Homeschooling High School – How Much Is Too Much Writing

One frequent variation on the “how much is too much” question for homeschooling involves high school writing. Specifically, what is a usual, acceptable level of writing to ask your high school students to do?

Most high school student curriculum seem to have one 5-6 page paper assigned one or two times per year, with some smaller papers in between. In public school, students are generally asked to write one or two papers like that per year. I personally asked my children to write 500-1000 words per week when they were in 11th and 12th grade. That was about 1-2 pages typed and single spaced, most weeks of the year. It wasn’t all “English” because at times the papers were for History, French, or Art.

This might look like too much to you, but the reason our writing program was successful was because I taught my kids at their level, and I knew how much to push them so they wouldn’t break. That’s why homeschooling works. If you have them write AT THEIR LEVEL, they can learn. If you have them write too much, then they will get irritated, angry, or worse, rebel. I realize that I had my kids write a lot, and I know it was more than most. That’s what my kids did because they were capable, and both ended up being excellent writers. But the reason it was effective wasn’t because of how much I had them write, it was because I asked them to work at their level.

Trust yourself on that. If you are involved with a writing program, and the requirements are killing you – STOP! You’ll discover that each child in your family could be different, as well. Perhaps if you consider having them write for, say, an hour a day, that would be a more reasonable measure for high school. If you feel that your child is being asked to do too much, then I am 100% confident that it is too much.

Have them write each day, and have them write different things. Good writing is all about practice, which means that they do need to do some writing every day. But don’t push them so hard that they dislike writing. Keep a “five year plan” in mind, where they have a love of learning at the end of this wonderful homeschooling.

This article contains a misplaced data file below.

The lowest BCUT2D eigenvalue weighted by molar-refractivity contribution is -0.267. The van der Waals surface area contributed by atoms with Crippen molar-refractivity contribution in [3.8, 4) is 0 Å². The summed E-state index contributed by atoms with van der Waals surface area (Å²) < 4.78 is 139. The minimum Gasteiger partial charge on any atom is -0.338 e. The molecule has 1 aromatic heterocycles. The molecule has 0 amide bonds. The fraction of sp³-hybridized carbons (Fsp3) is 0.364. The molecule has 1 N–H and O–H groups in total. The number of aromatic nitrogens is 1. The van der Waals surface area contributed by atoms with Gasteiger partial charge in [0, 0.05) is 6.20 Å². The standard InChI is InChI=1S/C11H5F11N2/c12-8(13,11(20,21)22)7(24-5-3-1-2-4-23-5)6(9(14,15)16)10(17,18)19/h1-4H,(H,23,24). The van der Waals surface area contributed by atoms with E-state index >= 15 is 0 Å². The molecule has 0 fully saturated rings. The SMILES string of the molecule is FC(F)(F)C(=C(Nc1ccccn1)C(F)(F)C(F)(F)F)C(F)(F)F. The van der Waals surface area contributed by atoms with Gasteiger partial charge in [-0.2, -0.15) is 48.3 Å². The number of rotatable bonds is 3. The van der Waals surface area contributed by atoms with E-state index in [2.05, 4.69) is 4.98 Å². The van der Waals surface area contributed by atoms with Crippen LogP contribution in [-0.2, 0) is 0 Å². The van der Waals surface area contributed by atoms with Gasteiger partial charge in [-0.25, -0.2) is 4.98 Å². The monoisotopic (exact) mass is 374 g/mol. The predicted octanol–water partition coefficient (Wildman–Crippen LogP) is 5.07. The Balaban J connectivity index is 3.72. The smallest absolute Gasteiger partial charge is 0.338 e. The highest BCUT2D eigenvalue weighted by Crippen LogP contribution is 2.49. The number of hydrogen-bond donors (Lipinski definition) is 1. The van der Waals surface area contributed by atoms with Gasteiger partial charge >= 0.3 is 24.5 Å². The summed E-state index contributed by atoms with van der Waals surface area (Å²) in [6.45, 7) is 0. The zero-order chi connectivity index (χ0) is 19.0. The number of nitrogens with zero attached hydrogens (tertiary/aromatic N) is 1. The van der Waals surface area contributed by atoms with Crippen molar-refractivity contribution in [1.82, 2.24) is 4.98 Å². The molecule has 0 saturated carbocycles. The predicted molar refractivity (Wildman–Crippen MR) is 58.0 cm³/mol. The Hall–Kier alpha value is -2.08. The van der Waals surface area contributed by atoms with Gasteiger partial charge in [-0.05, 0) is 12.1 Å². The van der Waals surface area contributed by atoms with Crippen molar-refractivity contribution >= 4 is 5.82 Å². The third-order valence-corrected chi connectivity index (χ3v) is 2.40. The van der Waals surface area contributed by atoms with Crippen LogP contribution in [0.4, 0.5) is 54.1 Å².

Be Sure To Familiarize Yourself With The Laws And Requirements When Homeschooling.

Homeschooling can be very confusing when it comes to knowing the laws. Make yourself aware of the laws in your area for a better and easier experience.

When choosing to begin homeschooling or homeschooling in various states, be sure to become familiar with the homeschooling laws of the state you’re in.

Even if you’re in a state for a short period of time and legally reside in another, you are still subject to the laws of the state that you’re currently in.

Although homeschooling is legal in all 50 states, there are different forms of homeschooling regulations in different states. These are based on different criteria that the state chooses to use as the basis for their laws.

Some states require no letter of intent that you’re going to homeschool, while others do, and the time at which you have to submit one can vary. You may have to submit one at the very beginning of your homeschooling, or not until your child has reached certain requirements.

*** Testing

Some states require standardized testing, while some only require an evaluation by a qualified teacher. Fewer than half the states require testing.

*** Graduation

In states where homeschools are operated as private schools, the graduation requirements for private schools usually apply to the homeschoolers as well.

There are states, however, that have no “official recognition” equal to graduation, so even if a student has gone through all 12 school years, they can’t actually say they’ve graduated.

*** Support

For information on the laws in your state or for legal support, you can consult many different organizations. (See resources below for more information.)

Be aware of your rights and the requirements for your area. This makes homeschooling much easier for everyone and you know where to turn should you have any issues that need resolved.